While there are numerous components to the project, three arguably serve as the project’s core. The first is a dashboard, created in ArcGIS, which provides various maps and filters for examining incidents and their descriptions. This dashboard serves as a visual guide that provides a constellation of maps and filters to aid users in deciphering and navigating the voluminous data on the incidents. Users can sift through data points, delve into larger data clusters, and explore regions with high incident density — factors that are conveniently weighted by population parameters. One of the most compelling aspects this dashboard offers is the ability to spotlight geographical “hotspots” of human rights abuses committed during the apartheid era. By doing so, it presents a geospatial narrative that amplifies the profound impact these incidents had on specific communities.
The second component is a co-occurrence network graph of entities that co-exist in incident descriptions. Similar to the map, users can filter different nodes to explore the data. This component thereby allows users to visualize the intricate web of actors, locations, and events that intertwine the numerous accounts of human rights violations. As the authors note on the site, the “co-occurrence of two entities [in the incident descriptions] should not be interpreted as indicating membership in or complicity with any organization or act, or as an indication of the guilt or innocence of any particular party.” Yet, the current default visualization includes arrows indicating directionality. What this directionality entails is unclear and can potentially create misinterpretations, especially since calculations for in and out-degree (measures that take into account directionality) are included in the explorable data table itself.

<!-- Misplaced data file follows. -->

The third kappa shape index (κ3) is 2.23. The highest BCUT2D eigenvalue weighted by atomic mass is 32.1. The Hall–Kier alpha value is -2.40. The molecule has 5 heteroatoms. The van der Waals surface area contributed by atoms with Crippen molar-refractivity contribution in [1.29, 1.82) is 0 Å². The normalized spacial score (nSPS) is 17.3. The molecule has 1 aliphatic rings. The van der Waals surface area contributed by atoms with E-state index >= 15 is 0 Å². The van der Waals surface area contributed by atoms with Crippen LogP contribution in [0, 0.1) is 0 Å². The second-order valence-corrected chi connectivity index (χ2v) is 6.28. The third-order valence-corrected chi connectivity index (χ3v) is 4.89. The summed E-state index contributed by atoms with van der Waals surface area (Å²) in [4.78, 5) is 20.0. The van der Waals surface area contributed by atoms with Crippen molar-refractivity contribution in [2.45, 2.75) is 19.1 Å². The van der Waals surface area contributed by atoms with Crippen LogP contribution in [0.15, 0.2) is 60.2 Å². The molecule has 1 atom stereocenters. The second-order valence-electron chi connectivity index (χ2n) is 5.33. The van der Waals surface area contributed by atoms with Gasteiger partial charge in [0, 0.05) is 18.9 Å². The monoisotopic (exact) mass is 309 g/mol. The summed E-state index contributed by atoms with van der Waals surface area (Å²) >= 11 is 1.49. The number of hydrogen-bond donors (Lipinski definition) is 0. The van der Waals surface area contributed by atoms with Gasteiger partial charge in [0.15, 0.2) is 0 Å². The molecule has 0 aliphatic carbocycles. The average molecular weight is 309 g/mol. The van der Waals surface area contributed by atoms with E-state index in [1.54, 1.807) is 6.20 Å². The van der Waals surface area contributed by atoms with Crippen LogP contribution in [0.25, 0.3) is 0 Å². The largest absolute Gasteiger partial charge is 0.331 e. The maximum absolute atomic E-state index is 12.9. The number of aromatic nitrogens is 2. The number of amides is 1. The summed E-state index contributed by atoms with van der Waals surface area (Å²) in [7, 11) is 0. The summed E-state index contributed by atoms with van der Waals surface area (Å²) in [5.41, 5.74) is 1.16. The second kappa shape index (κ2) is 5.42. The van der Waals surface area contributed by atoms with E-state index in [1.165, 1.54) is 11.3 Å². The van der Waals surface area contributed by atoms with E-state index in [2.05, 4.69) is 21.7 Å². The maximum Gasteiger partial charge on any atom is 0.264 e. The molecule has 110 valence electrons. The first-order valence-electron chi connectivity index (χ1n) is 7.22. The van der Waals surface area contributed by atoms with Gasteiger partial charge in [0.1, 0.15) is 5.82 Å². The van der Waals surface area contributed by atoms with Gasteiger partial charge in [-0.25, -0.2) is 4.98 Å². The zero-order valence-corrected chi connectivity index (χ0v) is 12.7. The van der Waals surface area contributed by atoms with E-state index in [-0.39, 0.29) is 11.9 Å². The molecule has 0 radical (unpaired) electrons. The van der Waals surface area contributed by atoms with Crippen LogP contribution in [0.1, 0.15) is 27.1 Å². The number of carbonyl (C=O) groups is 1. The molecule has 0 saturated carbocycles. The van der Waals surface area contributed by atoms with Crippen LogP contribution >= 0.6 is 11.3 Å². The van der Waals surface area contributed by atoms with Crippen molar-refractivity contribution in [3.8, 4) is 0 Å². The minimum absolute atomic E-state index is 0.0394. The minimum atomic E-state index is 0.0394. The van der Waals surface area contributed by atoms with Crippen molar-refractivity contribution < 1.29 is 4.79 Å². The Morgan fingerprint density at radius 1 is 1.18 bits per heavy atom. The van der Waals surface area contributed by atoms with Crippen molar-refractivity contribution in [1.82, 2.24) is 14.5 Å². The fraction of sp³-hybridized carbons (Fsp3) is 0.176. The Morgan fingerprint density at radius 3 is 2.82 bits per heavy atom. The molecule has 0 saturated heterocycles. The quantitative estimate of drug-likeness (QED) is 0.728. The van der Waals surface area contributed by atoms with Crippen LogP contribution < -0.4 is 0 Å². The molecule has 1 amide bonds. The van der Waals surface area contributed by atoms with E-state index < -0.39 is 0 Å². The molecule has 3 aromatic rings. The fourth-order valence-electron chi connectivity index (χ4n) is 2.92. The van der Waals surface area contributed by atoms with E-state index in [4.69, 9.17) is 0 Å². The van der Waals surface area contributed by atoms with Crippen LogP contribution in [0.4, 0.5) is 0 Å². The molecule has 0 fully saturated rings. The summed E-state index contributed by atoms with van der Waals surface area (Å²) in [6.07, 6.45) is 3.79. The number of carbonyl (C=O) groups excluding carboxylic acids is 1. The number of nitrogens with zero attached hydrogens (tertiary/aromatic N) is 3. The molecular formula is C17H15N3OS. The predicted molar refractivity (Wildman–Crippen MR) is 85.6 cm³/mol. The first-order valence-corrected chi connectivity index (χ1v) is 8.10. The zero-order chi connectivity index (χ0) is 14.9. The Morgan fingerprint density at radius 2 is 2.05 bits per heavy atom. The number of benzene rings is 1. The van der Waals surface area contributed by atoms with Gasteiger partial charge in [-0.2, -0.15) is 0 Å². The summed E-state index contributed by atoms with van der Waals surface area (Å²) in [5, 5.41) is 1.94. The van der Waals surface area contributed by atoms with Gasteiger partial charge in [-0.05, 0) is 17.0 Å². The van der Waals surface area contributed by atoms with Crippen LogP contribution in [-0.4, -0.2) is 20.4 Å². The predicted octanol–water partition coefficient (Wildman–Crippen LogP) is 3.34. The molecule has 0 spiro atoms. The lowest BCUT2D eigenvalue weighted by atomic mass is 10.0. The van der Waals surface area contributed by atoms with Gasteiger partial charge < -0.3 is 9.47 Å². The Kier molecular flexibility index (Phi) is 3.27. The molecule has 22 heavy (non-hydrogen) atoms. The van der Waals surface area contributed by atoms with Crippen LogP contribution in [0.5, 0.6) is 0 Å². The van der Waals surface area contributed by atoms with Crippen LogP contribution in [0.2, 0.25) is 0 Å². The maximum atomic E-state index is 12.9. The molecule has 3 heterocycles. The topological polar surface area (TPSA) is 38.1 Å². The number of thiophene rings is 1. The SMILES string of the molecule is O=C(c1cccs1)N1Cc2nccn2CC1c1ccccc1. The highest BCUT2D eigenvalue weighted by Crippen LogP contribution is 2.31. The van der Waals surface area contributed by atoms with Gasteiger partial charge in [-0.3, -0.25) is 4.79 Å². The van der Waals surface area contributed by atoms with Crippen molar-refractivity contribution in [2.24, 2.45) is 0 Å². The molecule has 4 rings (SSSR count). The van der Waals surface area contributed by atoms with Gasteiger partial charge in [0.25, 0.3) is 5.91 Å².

The final and most ambitious of the three components is a text analysis app, created through StreamLit — a Python library for creating web applications — that investigates how machine learning and natural language processing techniques can reveal deeper narratives within the testimonials themselves. At the time of review, this component was in the “alpha” stage but draws on the work the authors have done with named entity recognition in the TRC archives. In postcolonial archives, named entity recognition often fails to account for entity ambiguity and code-switching. By using a domain-specific training set, the authors mitigated these limitations. In the app, users can explore different entities and their related narratives through interactive selections. The team has also started to utilize sentence embeddings to track thematic shifts throughout the testimonials. This provides researchers the ability to search through semantic meaning rather than simply keyword-based searching, thereby enabling a more nuanced and contextual understanding of the testimonials.
Choropleth maps, used in the project’s TRC v7 dashboard, appear to be straightforward ways to visualize geographic data. As a result, choropleth maps are ubiquitous in digital humanities and spatial humanities mapping projects. However, choropleth maps have known limitations and can be misleading due to the Modifiable Areal Unit Problem (MAUP), which causes measurements to be heavily influenced by the choice of geographic units. When the event being measured is directly tied to an enumeration unit, such as a municipality, results may still be informative. However, it is unclear if human rights violations documented by the TRC fit into this categorization. Consequently, it might be a useful step forward to consider the implementation of global grid systems, such as S2 or H3, to overcome these issues or acknowledge them in the narrative of the project.
These issues notwithstanding, the project is an ambitious undertaking that strikes a careful balance between historical research and technological innovation. The Bitter Aloe Project serves as a vital tool for understanding and accessing human rights violation archives while pioneering a new frontier in the realm of digital humanities. The project is a testament to the transformative potential of integrating humanistic studies with computational analysis. Moreover, the project makes apparent the complexities and challenges in digitizing postcolonial linguistic materials. It goes beyond merely transposing physical records into digital formats and drives towards leveraging digital tools to surface hidden relationships, patterns, and narratives within archival content. By shedding light on the rich narratives and stories contained within testimonies of human rights violations, it advances our collective understanding of the past, while granting a voice to those who might otherwise remain silenced.